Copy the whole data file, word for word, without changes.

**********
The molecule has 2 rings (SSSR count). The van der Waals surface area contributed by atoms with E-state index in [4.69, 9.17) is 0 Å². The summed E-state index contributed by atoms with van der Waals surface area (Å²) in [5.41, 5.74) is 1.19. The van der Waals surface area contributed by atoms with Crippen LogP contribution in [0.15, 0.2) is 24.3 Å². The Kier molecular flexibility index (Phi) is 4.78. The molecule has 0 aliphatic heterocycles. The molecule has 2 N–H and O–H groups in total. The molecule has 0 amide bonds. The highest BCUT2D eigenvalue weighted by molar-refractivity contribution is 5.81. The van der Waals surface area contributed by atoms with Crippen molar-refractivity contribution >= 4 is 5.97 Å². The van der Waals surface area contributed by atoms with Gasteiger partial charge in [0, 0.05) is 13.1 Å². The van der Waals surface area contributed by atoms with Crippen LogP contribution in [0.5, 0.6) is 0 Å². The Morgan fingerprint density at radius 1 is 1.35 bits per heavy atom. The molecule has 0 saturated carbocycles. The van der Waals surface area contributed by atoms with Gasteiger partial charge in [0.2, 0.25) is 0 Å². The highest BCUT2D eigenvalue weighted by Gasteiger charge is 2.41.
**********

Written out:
The molecule has 2 rings (SSSR count). The van der Waals surface area contributed by atoms with E-state index in [4.69, 9.17) is 0 Å². The summed E-state index contributed by atoms with van der Waals surface area (Å²) in [5.41, 5.74) is 1.19. The van der Waals surface area contributed by atoms with Crippen LogP contribution in [0.15, 0.2) is 24.3 Å². The Kier molecular flexibility index (Phi) is 4.78. The molecule has 0 aliphatic heterocycles. The molecule has 2 N–H and O–H groups in total. The molecule has 0 amide bonds. The highest BCUT2D eigenvalue weighted by molar-refractivity contribution is 5.81. The van der Waals surface area contributed by atoms with Crippen molar-refractivity contribution >= 4 is 5.97 Å². The van der Waals surface area contributed by atoms with Gasteiger partial charge in [0, 0.05) is 13.1 Å². The van der Waals surface area contributed by atoms with Crippen LogP contribution in [0.5, 0.6) is 0 Å². The Morgan fingerprint density at radius 1 is 1.35 bits per heavy atom. The molecule has 0 saturated carbocycles. The van der Waals surface area contributed by atoms with Gasteiger partial charge in [0.2, 0.25) is 0 Å². The highest BCUT2D eigenvalue weighted by Gasteiger charge is 2.41.